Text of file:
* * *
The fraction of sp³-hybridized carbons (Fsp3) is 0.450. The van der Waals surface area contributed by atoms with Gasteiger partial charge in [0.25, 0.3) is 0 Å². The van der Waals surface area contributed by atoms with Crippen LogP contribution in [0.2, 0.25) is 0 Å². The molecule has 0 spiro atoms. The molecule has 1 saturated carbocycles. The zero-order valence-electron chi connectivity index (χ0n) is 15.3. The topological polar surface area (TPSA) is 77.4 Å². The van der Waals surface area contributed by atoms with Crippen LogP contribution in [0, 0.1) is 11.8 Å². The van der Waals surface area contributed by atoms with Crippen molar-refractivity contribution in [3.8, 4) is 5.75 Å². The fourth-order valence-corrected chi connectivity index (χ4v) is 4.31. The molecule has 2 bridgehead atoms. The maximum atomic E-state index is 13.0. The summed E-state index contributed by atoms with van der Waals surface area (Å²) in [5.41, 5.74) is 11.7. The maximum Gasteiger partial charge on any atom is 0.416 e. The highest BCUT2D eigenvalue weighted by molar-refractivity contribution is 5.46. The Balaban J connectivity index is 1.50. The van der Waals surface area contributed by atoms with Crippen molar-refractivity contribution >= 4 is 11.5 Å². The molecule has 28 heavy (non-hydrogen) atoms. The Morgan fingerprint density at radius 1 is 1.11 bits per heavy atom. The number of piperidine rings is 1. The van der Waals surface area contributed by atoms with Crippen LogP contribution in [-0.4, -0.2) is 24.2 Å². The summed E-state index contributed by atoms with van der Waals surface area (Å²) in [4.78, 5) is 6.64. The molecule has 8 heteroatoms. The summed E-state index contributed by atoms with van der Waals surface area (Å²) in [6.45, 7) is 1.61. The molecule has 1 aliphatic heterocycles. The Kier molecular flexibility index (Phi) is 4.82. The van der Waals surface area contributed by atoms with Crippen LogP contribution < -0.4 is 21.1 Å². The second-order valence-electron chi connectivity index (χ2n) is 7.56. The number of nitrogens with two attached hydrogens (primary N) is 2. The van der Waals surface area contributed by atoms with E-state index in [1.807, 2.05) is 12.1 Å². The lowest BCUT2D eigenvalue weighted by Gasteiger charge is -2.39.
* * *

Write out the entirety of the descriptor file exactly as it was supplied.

The fraction of sp³-hybridized carbons (Fsp3) is 0.450. The van der Waals surface area contributed by atoms with Gasteiger partial charge in [0.25, 0.3) is 0 Å². The van der Waals surface area contributed by atoms with Crippen LogP contribution in [0.2, 0.25) is 0 Å². The molecule has 0 spiro atoms. The molecule has 1 saturated carbocycles. The zero-order valence-electron chi connectivity index (χ0n) is 15.3. The topological polar surface area (TPSA) is 77.4 Å². The van der Waals surface area contributed by atoms with Crippen LogP contribution in [0, 0.1) is 11.8 Å². The van der Waals surface area contributed by atoms with Crippen molar-refractivity contribution in [3.8, 4) is 5.75 Å². The fourth-order valence-corrected chi connectivity index (χ4v) is 4.31. The molecule has 2 bridgehead atoms. The maximum atomic E-state index is 13.0. The summed E-state index contributed by atoms with van der Waals surface area (Å²) in [5.41, 5.74) is 11.7. The maximum Gasteiger partial charge on any atom is 0.416 e. The highest BCUT2D eigenvalue weighted by molar-refractivity contribution is 5.46. The Balaban J connectivity index is 1.50. The van der Waals surface area contributed by atoms with Crippen molar-refractivity contribution >= 4 is 11.5 Å². The molecule has 28 heavy (non-hydrogen) atoms. The Morgan fingerprint density at radius 1 is 1.11 bits per heavy atom. The number of piperidine rings is 1. The van der Waals surface area contributed by atoms with Crippen LogP contribution in [-0.4, -0.2) is 24.2 Å². The summed E-state index contributed by atoms with van der Waals surface area (Å²) in [4.78, 5) is 6.64. The molecule has 8 heteroatoms. The summed E-state index contributed by atoms with van der Waals surface area (Å²) in [6.45, 7) is 1.61. The molecule has 1 aliphatic heterocycles. The Kier molecular flexibility index (Phi) is 4.82. The van der Waals surface area contributed by atoms with Crippen LogP contribution < -0.4 is 21.1 Å². The second-order valence-electron chi connectivity index (χ2n) is 7.56. The number of nitrogens with two attached hydrogens (primary N) is 2. The van der Waals surface area contributed by atoms with E-state index in [1.807, 2.05) is 12.1 Å². The lowest BCUT2D eigenvalue weighted by Gasteiger charge is -2.39.